Meet the former US Army flight nurses whom I interviewed for
Beyond the Call of Duty: Army Flight Nursing in World War II.
In 1986 as part of my research about flight nurse history and coping with war, I was privileged to interview 25 former US Army nurses about events of their flight nurse duty in World War II. Most of them are now deceased, but their stories live on in Beyond the Call of Duty: Army Flight Nursing in World War II.
The journal I kept of my time with each of them in 1986 when writing my dissertation offers a brief personal glimpse of these remarkable women. I am sharing edited versions of these journals, in the order in which the interviews took place. The actual interviews are in separate documents.
812 MAES Pacific
9 April 1986
I met with Dr. Elizabeth Pukas in her home in Walnut Creek, California. This was my first trip out of state for the purpose of interviewing a former World War II flight nurse, and it was a learning experience.
I arrived Tuesday morning. Elizabeth met me at the airport with a hug and a metal luggage carrier on wheels; both were most welcome after my long trip. After a short dinner, we went to the Navy Lodge at Alameda, where she had made reservations.
Elizabeth has never married and was the oldest of the women whom I interviewed. She is handicapped by her own description, but a healthy lifestyle keeps her in current good health. She wears hearing aids in both ears but can hear well without them. She has arthritis and often carries a cane but seldom uses it. I got the impression that her official disabled status, along with her senior citizen status and her retired officer status, were used to enhance her life, not to create barriers. She is fiercely independent and strong willed—a leader, not a follower. She always has aspired “for the top”, and by her expectations she has achieved it. She has strong views about a wide range of topics. I first noticed this when she asked about my career plans and then told me just what I should do for future assignments.
After she had served us coffee, we began our interview. Elizabeth was very articulate. She has a doctorate in psychology, and her intelligence is apparent in her speech. She is well read and well informed on current and past events. I felt that I obtained some good indications of coping behaviors.
Elizabeth was chief nurse of the 812 MAES stationed in the Pacific. She gave me copies of Christmas and Easter letters that she recently had sent to flight nurses of her squadron so that I could get to know her better.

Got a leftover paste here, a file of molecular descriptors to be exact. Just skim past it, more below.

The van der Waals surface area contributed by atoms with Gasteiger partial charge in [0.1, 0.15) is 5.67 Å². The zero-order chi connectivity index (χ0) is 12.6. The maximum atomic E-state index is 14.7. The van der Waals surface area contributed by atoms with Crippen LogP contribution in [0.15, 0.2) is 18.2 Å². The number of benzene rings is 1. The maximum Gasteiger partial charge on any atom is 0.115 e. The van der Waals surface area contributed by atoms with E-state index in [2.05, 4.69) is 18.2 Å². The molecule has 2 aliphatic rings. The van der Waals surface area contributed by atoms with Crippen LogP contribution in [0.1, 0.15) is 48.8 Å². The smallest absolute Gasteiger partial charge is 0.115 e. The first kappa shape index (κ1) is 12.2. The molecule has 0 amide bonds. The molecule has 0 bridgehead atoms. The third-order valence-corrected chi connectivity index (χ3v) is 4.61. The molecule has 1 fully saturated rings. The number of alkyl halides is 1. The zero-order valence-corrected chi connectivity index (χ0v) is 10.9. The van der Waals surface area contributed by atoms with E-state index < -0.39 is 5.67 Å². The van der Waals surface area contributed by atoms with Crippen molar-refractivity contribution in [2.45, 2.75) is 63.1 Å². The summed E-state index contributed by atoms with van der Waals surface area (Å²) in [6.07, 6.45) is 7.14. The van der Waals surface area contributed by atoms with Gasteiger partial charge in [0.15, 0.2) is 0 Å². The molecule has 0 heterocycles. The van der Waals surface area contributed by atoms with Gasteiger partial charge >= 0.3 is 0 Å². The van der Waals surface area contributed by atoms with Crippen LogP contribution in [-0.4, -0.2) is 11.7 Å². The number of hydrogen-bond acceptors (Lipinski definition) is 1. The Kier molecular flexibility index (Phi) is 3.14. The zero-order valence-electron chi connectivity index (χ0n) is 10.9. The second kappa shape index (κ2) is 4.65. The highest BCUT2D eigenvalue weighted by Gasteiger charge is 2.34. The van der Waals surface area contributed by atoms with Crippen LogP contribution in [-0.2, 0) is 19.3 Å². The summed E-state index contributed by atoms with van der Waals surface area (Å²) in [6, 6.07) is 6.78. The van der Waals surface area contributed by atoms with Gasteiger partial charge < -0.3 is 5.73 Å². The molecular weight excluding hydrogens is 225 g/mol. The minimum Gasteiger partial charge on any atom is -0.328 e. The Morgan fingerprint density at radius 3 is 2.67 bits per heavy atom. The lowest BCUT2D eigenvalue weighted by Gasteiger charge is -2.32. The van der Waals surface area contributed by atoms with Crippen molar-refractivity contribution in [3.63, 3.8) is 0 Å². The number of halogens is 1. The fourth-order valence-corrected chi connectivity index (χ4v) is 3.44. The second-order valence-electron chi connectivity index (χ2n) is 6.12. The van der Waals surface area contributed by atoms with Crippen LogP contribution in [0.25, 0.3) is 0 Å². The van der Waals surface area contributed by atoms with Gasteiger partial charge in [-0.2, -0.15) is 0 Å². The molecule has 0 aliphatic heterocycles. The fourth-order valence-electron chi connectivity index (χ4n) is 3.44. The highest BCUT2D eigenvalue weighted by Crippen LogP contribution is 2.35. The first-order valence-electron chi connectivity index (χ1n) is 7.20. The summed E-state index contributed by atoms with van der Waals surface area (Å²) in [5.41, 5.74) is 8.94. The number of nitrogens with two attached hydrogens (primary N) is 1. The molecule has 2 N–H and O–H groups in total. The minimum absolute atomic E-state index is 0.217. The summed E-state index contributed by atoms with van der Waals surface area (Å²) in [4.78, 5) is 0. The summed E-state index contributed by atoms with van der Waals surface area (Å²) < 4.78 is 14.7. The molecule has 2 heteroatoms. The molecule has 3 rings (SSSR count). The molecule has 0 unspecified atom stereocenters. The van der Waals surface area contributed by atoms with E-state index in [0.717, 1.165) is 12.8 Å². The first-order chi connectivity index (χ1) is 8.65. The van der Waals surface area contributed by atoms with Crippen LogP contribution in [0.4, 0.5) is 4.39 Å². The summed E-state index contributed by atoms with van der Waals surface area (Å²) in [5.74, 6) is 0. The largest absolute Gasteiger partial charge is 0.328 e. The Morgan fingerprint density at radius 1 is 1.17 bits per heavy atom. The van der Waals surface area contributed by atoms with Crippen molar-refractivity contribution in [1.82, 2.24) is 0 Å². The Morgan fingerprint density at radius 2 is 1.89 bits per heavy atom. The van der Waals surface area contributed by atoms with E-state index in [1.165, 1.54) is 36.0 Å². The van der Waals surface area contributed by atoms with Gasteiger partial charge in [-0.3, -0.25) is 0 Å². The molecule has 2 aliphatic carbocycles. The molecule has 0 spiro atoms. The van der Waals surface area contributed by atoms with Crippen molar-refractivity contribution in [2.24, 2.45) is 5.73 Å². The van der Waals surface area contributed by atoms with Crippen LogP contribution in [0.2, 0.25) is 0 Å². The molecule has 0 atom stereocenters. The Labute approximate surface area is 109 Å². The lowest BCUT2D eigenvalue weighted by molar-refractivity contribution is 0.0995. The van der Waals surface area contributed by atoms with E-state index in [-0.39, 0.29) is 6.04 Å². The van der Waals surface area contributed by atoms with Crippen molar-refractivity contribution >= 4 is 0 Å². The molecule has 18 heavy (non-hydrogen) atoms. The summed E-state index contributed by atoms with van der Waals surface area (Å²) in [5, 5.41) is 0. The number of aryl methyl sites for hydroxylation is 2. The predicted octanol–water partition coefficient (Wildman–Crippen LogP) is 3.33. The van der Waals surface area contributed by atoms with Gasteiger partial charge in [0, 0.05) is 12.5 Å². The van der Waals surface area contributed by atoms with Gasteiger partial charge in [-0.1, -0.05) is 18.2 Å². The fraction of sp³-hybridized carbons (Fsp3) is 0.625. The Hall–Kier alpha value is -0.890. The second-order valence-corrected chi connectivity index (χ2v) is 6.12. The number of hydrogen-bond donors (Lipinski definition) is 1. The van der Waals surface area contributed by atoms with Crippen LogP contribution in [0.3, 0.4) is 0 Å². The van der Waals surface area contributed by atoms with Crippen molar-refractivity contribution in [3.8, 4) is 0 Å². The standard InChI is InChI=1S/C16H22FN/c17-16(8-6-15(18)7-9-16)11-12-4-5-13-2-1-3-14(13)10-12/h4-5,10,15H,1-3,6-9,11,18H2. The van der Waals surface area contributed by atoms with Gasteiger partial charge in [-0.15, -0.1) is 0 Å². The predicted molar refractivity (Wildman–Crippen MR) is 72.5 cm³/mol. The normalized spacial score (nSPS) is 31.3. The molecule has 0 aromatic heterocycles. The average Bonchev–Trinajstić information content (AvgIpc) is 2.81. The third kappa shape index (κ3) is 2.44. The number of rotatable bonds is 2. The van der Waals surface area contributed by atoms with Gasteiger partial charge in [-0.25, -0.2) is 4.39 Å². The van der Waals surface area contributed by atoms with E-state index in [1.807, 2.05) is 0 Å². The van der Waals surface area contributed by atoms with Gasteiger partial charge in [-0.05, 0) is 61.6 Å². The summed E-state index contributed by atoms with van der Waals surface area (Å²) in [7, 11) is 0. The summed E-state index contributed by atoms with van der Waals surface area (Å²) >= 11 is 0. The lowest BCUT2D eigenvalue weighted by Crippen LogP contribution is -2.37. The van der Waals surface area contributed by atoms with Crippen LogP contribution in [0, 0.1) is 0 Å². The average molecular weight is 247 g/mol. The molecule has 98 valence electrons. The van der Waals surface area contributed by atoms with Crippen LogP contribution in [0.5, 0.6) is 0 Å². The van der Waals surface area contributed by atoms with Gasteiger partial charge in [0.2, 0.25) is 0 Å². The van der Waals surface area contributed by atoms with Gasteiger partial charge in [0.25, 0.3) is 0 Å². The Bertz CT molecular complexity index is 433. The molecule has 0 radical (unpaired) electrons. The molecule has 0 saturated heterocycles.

She remembered how her squadron found out where they actually were to be assigned, which had been kept secret. When the squadron reached California, where they would travel overseas by troop ship, they were issued clothing and equipment for Alaska. But from the position of the sun Elizabeth observed during her daily 30 minutes on deck, their ship was sailing west, not north. And even in December, it wasn’t getting colder every day, but in fact the opposite — they didn’t need extra layers of clothing to keep warm. Hawaii, not Alaska, was their ultimate destination.
After the interview, at her request I let Elizabeth serve as my guide on a driving tour of the San Francisco area. For the rest of the day and all of the next morning I saw that region of California, which is really quite lovely, through a car window. Elizabeth enjoyed her role as my tour guide, and I didn’t want to appear ungrateful, but her driving made me uncomfortable at times. I was glad finally to be dropped off at the Oakland airport to await my flight back to Texas.
One of Elizabeth’s stories: “My flight nurses are very important to me,” Elizabeth told me during our interview. When the squadron arrived at Hickam Air Force Base, Hawaii, their home station, the 25 flight nurses were assigned two three-bedroom houses as their living quarters. Elizabeth found this unacceptable so went to her commanding officer and asked for a third house. The nurses eventually did get more adequate housing, but only after Elizabeth had taken her request up the chain of command.
Elizabeth died in 2004.